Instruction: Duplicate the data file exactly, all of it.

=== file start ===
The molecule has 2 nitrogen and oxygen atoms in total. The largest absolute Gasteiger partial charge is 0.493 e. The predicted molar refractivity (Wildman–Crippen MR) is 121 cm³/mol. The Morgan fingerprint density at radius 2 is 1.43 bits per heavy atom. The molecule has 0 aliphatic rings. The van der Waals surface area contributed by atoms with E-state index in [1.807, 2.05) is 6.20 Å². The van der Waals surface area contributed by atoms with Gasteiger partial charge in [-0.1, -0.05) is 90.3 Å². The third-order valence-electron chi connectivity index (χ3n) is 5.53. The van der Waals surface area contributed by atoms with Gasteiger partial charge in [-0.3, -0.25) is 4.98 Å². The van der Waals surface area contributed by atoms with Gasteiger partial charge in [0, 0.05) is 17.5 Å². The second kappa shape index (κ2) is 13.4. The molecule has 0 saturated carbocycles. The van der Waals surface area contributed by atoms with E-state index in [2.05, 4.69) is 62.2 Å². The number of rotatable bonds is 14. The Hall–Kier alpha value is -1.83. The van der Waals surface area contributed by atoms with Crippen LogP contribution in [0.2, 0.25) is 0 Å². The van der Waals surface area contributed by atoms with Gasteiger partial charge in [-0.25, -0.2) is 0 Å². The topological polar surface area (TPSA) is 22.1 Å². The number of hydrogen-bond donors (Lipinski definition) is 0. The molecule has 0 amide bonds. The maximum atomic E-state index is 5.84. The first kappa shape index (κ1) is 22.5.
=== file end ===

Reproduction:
The molecule has 2 nitrogen and oxygen atoms in total. The largest absolute Gasteiger partial charge is 0.493 e. The predicted molar refractivity (Wildman–Crippen MR) is 121 cm³/mol. The Morgan fingerprint density at radius 2 is 1.43 bits per heavy atom. The molecule has 0 aliphatic rings. The van der Waals surface area contributed by atoms with E-state index in [1.807, 2.05) is 6.20 Å². The van der Waals surface area contributed by atoms with Gasteiger partial charge in [-0.1, -0.05) is 90.3 Å². The third-order valence-electron chi connectivity index (χ3n) is 5.53. The van der Waals surface area contributed by atoms with Gasteiger partial charge in [-0.3, -0.25) is 4.98 Å². The van der Waals surface area contributed by atoms with Gasteiger partial charge in [0, 0.05) is 17.5 Å². The second kappa shape index (κ2) is 13.4. The molecule has 0 saturated carbocycles. The van der Waals surface area contributed by atoms with E-state index in [2.05, 4.69) is 62.2 Å². The number of rotatable bonds is 14. The Hall–Kier alpha value is -1.83. The van der Waals surface area contributed by atoms with Crippen LogP contribution in [0.2, 0.25) is 0 Å². The van der Waals surface area contributed by atoms with Gasteiger partial charge in [-0.25, -0.2) is 0 Å². The topological polar surface area (TPSA) is 22.1 Å². The number of hydrogen-bond donors (Lipinski definition) is 0. The molecule has 0 amide bonds. The maximum atomic E-state index is 5.84. The first kappa shape index (κ1) is 22.5.